The subject of a public hearing between December of 2020 and April of this year, the new regulatory framework for investment funds in Brazil will implement the innovations brought in by the Economic Freedom Law (Law No. 13,874/19), modernizing the regulation of the industry and bringing the local market closer to the best international practices.
The resolution by the Brazilian Securities and Exchange Commission (CVM) on the subject, which is about to be published, brings in common rules for all investment funds and proposes others specific to certain categories of funds: initially, the financial investment fund (new nomenclature for funds focused on investments in stocks, foreign exchange, multimarket, and fixed income) and the credit rights investment fund (FIDC).
Among the innovations in the regulations of the FiDC, the possibility of labeling it as social and environmental stands out, as long as it invests preponderantly in credit rights arising from activities that generate social and environmental benefits. The origin of these benefits also needs to be verified by a second opinion report or through certification, in both cases based on methodologies internationally recognized for this purpose.
The requirement for an external opinion or certification on the classification of the FIDC quotas as social and environmental is aligned with the guidelines for the issuance of environmental bonds (green bonds) and social bonds (social bonds) issued by the Climate Bond Initiative and the International Capital Market Association, respectively. Both are best practice manuals adopted by the international market in this area and used by second opinion and/or certification entities to support their opinions. The objective of the insertion of requirements for the use of social and environmental labeling is to provide investors with greater security in relation to the externalities of their investment, through independent verification linked to international standards.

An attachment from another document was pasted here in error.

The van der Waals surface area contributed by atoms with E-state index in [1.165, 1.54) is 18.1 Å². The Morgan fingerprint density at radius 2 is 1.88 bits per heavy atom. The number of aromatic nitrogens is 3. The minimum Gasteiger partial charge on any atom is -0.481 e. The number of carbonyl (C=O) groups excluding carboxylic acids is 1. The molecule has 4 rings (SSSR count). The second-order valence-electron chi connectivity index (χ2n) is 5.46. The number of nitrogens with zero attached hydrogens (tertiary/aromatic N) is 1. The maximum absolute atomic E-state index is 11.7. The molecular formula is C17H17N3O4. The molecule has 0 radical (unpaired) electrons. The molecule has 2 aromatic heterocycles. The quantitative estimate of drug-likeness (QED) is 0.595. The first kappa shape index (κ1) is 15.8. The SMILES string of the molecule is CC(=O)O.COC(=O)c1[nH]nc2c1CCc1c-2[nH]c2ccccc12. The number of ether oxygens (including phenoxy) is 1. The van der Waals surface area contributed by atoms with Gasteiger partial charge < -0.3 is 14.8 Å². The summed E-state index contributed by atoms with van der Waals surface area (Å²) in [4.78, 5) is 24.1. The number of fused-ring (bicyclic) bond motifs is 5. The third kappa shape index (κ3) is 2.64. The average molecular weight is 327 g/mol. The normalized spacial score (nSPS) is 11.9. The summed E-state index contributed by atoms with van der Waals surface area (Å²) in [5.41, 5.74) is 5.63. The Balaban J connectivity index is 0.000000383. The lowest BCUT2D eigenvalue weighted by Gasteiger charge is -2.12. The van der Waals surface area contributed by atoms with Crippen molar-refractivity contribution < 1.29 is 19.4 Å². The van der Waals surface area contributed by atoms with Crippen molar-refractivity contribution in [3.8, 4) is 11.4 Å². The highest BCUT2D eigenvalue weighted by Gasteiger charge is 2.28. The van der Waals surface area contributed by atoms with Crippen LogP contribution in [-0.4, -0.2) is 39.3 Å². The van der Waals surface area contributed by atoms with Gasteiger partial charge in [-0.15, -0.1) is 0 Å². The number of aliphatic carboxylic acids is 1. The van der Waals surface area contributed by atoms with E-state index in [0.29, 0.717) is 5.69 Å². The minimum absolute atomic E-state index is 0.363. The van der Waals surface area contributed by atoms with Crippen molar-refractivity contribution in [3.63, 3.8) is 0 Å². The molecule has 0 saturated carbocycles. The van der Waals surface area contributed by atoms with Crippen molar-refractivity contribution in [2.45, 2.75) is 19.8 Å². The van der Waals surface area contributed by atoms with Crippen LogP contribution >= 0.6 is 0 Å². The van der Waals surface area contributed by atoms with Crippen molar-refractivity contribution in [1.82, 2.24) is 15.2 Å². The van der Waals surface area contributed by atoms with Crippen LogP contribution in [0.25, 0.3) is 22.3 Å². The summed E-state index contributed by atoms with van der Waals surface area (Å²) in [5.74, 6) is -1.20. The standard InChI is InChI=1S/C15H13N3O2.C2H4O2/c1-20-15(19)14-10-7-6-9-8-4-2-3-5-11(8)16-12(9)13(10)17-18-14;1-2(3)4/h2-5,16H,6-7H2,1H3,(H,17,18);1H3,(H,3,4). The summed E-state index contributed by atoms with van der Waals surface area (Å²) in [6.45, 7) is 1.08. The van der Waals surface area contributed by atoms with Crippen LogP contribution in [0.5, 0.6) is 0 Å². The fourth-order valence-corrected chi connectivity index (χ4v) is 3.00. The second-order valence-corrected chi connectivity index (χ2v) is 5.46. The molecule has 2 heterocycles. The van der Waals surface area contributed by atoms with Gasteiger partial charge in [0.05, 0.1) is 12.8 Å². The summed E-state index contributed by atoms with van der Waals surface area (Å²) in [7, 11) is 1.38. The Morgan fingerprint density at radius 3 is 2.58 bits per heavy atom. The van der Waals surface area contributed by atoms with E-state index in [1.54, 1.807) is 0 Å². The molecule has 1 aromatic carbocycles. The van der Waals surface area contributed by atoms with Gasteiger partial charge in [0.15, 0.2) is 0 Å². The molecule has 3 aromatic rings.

The requirement is necessary in view of the risk of creating social and environmental assets without clear criteria, the much feared greenwashing, due to growing investor interest in assets related to environmental, social, and governance (ESG) factors.
The CVM justified the labeling of a fund as social and environmental, targeting the fostering of the green bond market, to encourage managers of projects that offer social and environmental benefits to seek them out.
However, this labelling has the potential to also promote impact businesses, those that are profit-driven and have a mission to solve social and/or environmental problems, with a commitment to monitor their impact and financial performance.
Green bonds are issued in the capital market, the funds of which are used in projects with positive environmental aspects, which substantially contribute to the low carbon economy (such as wind power plants and solar energy generation), or projects currently with high emissions, but which are important for the migration from a high to low carbon economy, through the adoption of more sustainable practices (agricultural or transportation sectors).
Securitization of social and environmental receivables is a great opportunity for impact businesses to finance themselves, proliferate, and scale their operations.
The proposed regulation does not make it clear whether it would be possible to create FIDCs focused on exclusively environmental or exclusively social receivables. The text should be more generic in expressly including the possibility that the Social and environmental FIDC acquiring credit rights of an exclusively social, exclusively environmental, or exclusively social and environmental nature in order to cover all the activities conducted by impact businesses.
According to a recent report published by Social Progress Imperative, if we continue on current trends, the UN's 17 sustainable development goals, the 2030 Agenda, would only be achieved in 2082 (2092, considering the effects of the pandemic). Impact business is an important tool to accelerate this process.
The increased supply of financial products aimed at the low carbon economy and impact businesses contributes to the growth of the sector and, consequently, to addressing the social and environmental challenges of Brazil.